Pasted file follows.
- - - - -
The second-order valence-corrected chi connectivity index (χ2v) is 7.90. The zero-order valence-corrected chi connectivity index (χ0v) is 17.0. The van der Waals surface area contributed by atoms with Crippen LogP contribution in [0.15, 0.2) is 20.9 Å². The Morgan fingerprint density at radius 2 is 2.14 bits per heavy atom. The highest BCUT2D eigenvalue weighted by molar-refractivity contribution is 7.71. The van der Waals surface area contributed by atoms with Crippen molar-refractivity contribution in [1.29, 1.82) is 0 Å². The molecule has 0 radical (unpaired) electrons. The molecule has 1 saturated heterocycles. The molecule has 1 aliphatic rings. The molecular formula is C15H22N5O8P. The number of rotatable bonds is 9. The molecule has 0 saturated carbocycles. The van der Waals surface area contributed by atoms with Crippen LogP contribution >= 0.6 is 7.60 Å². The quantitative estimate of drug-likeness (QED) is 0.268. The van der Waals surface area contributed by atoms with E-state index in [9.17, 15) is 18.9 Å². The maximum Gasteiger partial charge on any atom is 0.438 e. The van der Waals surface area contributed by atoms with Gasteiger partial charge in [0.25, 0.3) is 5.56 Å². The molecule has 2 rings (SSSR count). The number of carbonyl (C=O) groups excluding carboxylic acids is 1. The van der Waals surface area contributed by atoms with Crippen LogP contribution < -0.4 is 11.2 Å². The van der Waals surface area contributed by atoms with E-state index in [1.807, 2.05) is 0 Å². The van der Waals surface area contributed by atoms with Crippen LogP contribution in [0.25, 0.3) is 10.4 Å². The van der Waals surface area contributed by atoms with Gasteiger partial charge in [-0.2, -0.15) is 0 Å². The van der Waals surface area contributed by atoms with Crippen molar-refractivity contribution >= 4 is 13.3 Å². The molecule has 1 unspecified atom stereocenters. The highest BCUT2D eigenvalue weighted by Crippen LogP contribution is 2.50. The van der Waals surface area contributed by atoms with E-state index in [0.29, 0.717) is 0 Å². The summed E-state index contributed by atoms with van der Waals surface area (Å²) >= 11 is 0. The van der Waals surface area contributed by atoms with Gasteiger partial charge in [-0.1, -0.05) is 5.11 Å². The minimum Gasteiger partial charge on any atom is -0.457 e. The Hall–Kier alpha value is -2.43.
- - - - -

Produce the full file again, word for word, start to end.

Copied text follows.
The second-order valence-corrected chi connectivity index (χ2v) is 7.90. The zero-order valence-corrected chi connectivity index (χ0v) is 17.0. The van der Waals surface area contributed by atoms with Crippen LogP contribution in [0.15, 0.2) is 20.9 Å². The Morgan fingerprint density at radius 2 is 2.14 bits per heavy atom. The highest BCUT2D eigenvalue weighted by molar-refractivity contribution is 7.71. The van der Waals surface area contributed by atoms with Crippen molar-refractivity contribution in [1.29, 1.82) is 0 Å². The molecule has 0 radical (unpaired) electrons. The molecule has 1 saturated heterocycles. The molecule has 1 aliphatic rings. The molecular formula is C15H22N5O8P. The number of rotatable bonds is 9. The molecule has 0 saturated carbocycles. The van der Waals surface area contributed by atoms with Crippen LogP contribution >= 0.6 is 7.60 Å². The quantitative estimate of drug-likeness (QED) is 0.268. The van der Waals surface area contributed by atoms with E-state index in [9.17, 15) is 18.9 Å². The maximum Gasteiger partial charge on any atom is 0.438 e. The van der Waals surface area contributed by atoms with Gasteiger partial charge in [0.25, 0.3) is 5.56 Å². The molecule has 2 rings (SSSR count). The number of carbonyl (C=O) groups excluding carboxylic acids is 1. The van der Waals surface area contributed by atoms with Crippen LogP contribution < -0.4 is 11.2 Å². The van der Waals surface area contributed by atoms with E-state index in [1.807, 2.05) is 0 Å². The van der Waals surface area contributed by atoms with Crippen LogP contribution in [0.25, 0.3) is 10.4 Å². The van der Waals surface area contributed by atoms with Gasteiger partial charge in [-0.2, -0.15) is 0 Å². The van der Waals surface area contributed by atoms with Crippen molar-refractivity contribution >= 4 is 13.3 Å². The molecule has 1 unspecified atom stereocenters. The highest BCUT2D eigenvalue weighted by Crippen LogP contribution is 2.50. The van der Waals surface area contributed by atoms with E-state index in [0.29, 0.717) is 0 Å². The summed E-state index contributed by atoms with van der Waals surface area (Å²) >= 11 is 0. The van der Waals surface area contributed by atoms with Gasteiger partial charge in [-0.1, -0.05) is 5.11 Å². The minimum Gasteiger partial charge on any atom is -0.457 e. The Hall–Kier alpha value is -2.43.